Elaine Marie Kinch

Sing Out about One UNsung Woman

June, 2022

Sponsored by ArtRoots, a Writer in Residence Project

Submitted by Mark M Giese

Elaine Kinch is an advocate on behalf of the human rights of all, especially those whose rights are neglected or denied, and we celebrate her volunteer work for over fifty years.

Starting in the 1980s, Elaine was an early member and then the longtime organizer of the Racine/Kenosha Central America Solidarity Coalition (CASC). In 2002, she was a founding member of the Racine Coalition for Peace & Justice (RCPJ). She has participated in numerous public demonstrations calling for peace and social justice and has helped bring public speakers to town to talk on peace and justice issues.

As an activist for social and economic justice for people in Latin America and the Middle East, Elaine said, “Justice is the necessary condition for peace. If peoples’ rights are violated, if they are systematically impoverished and coerced into obedience, then there can be no sustainable peace.”
As a critic of U.S. government conduct abroad, she’s long agitated against unjust U.S. foreign and security policies, support of repressive anti-democratic regimes, and its direct and indirect intervention in other nations.

She actively supported Nicaraguan’s revolution and was against U.S. intervention there, as well as against U.S. support of the governments of Guatemala and El Salvador. Elaine opposes U.S. intervention in Cuba, Venezuela and other sovereign states including Afghanistan and Iraq. She also supports Palestinian rights.

As a volunteer, she’s participated in cotton and coffee harvests in Nicaragua and in the olive harvest in Palestine. Elaine’s traveled extensively in El Salvador, Mexico and Peru and advocated for the rights of Palestinians in Gaza, the West Bank and Israel.

Elaine organized the RCPJ entry — the White Dove of Peace marchers in the Racine’s 4th Fest Parade. Besides her other accomplishments and activities, she enjoys gardening and is an accomplished musician and played guitar and accordion in the Racine-based musical ensemble Wylde Thyme.

As her nominator, Mark Giese writes that Elaine Kinch deserves the honor to be acknowledged as woman who promoted peace and justice for decades and continues to do so in the present.

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Viewed by 15 million people on three continents beginning in 1979, Judy Chicago’s controversial The Dinner Party is considered the first epic feminist artwork. It celebrates the accomplishments of women throughout history. In 2006 it was permanently installed at the Brooklyn Museum.

Judy Chicago inspires

By Jeanne Arnold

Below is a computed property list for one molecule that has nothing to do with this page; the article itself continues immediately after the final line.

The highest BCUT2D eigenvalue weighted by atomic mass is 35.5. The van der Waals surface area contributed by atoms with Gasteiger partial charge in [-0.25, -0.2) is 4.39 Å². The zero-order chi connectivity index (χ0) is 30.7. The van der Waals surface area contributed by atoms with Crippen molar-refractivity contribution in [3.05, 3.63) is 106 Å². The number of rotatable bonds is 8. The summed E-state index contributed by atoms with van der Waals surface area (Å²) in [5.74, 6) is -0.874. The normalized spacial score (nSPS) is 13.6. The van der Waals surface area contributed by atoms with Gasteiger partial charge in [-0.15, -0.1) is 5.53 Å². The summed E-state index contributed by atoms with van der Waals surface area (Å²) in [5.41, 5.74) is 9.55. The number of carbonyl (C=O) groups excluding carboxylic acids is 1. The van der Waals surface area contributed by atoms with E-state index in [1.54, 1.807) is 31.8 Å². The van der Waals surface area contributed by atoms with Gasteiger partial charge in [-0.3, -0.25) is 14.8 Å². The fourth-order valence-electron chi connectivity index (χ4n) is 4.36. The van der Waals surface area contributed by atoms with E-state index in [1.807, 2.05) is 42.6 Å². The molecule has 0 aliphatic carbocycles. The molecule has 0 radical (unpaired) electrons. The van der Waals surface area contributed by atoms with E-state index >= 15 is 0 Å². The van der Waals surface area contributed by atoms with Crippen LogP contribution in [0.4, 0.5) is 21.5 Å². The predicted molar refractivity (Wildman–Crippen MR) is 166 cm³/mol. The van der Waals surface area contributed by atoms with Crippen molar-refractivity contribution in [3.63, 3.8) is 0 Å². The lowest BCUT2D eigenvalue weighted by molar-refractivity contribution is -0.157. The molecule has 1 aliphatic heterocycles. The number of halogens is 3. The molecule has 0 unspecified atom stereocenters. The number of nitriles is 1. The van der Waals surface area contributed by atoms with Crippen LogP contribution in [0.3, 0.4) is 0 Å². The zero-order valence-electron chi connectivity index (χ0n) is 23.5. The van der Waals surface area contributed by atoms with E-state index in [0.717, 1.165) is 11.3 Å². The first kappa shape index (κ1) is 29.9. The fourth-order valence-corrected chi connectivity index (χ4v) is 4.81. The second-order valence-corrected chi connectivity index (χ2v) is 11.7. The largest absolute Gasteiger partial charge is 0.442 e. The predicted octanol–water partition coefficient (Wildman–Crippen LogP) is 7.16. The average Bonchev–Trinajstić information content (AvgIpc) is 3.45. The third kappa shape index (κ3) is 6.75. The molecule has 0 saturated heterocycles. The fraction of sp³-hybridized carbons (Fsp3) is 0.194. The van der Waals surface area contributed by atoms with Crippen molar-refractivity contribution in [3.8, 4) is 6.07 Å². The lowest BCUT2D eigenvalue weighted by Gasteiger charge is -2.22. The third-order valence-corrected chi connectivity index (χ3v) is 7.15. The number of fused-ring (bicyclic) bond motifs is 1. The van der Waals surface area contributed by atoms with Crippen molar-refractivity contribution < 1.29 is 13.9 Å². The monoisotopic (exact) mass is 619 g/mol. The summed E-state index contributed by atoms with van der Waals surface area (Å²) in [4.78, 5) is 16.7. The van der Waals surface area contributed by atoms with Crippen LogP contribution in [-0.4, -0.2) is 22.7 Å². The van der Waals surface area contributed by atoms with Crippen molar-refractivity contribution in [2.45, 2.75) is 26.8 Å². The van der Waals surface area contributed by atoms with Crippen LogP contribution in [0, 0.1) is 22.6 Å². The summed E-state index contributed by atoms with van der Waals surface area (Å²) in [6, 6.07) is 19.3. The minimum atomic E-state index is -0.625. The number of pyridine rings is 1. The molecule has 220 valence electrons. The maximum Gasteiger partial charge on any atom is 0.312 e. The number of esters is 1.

What empowering inspirations we are — all of us — at the National Women’s Musical Festival in Bloomington, Indiana. Beautiful sounds here, youthful to elder — and proud. All of us building a culture of women who will eventually inspire others to make the earth a better place to be. 

Among hundreds of events during this long weekend, our final choice was to hear Judy Chicago, the epic-producing artist who honors women’s lives with The Dinner PartyThe Birth Project and more. 

Nearing the end of her remarkably empowering talk, Judy Chicago blessed us with tears choking back more tears that started when she read her “Merger” poem projected as a mural on the huge auditorium screen. It is a prayer for humanity broken so cruelly by abusive patriarchal power manifested and symbolized by the Nazis against all who opposed them.

She read slowly from the podium while we silently read from the screen.

“And then compassion will be wedded to power

And then softness will come to a world that is harsh and unkind.”

After almost three decades of being our most prolific feminist warrior artist, her voice broke when she read her emotional prayer. It broke after years of research into the abuse of power and patriarchal dominance, yet it rang still hopeful. She spoke of the courage of the women and children and the traditions of their lives: to be reverent, thankful and creative by leading others through the Rainbow Shabbat into a whole world healing together. She wants the world to change her mural’s image of rigid, sharply pointed triangles framed by barbed wire and focus on the beam of light shining on an old Jewish woman lighting the candles for the Sabbath with a prayerful focus on her healing power.

Chicago actually started to cry. From the podium with its light reflecting back onto her face in the darkened auditorium, she struggled to continue. Two women in the room picked up on her quiet words and spoke with her from the poem projected large behind Chicago.

“And then both men and women will be gentle”

Spontaneously, more women joined their voices. “And then both women and men will be strong

And then no person will be subject to anothers will

And then all will be rich and free and varied.”

All vowed aloud in accord with Chicago to heal the wounds and make the earth and our civilization whole again.

“And then the greed of some will give way to the needs of many

And then all will share equally in the Earths abundance

And then all will care for the sick and the weak and the old

And then all will nourish the young

And then all will cherish lifes creatures

And then all will live in harmony with each other and the Earth

And then everywhere will be called Eden once again.”

And this wise and wiry woman artist whose inspiration has nurtured me for years stepped quietly and quickly down from the stage through a standing-ovation gauntlet of women. She passed right beside me.

I turned to Barbara whose tears matched mine, and we embraced each other in quiet and firm devotion and dedication to our women-oriented lives, rich in spirit, intense direction and joyful appreciation of women’s power and magnitude.

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Graphics by Mary Nelson

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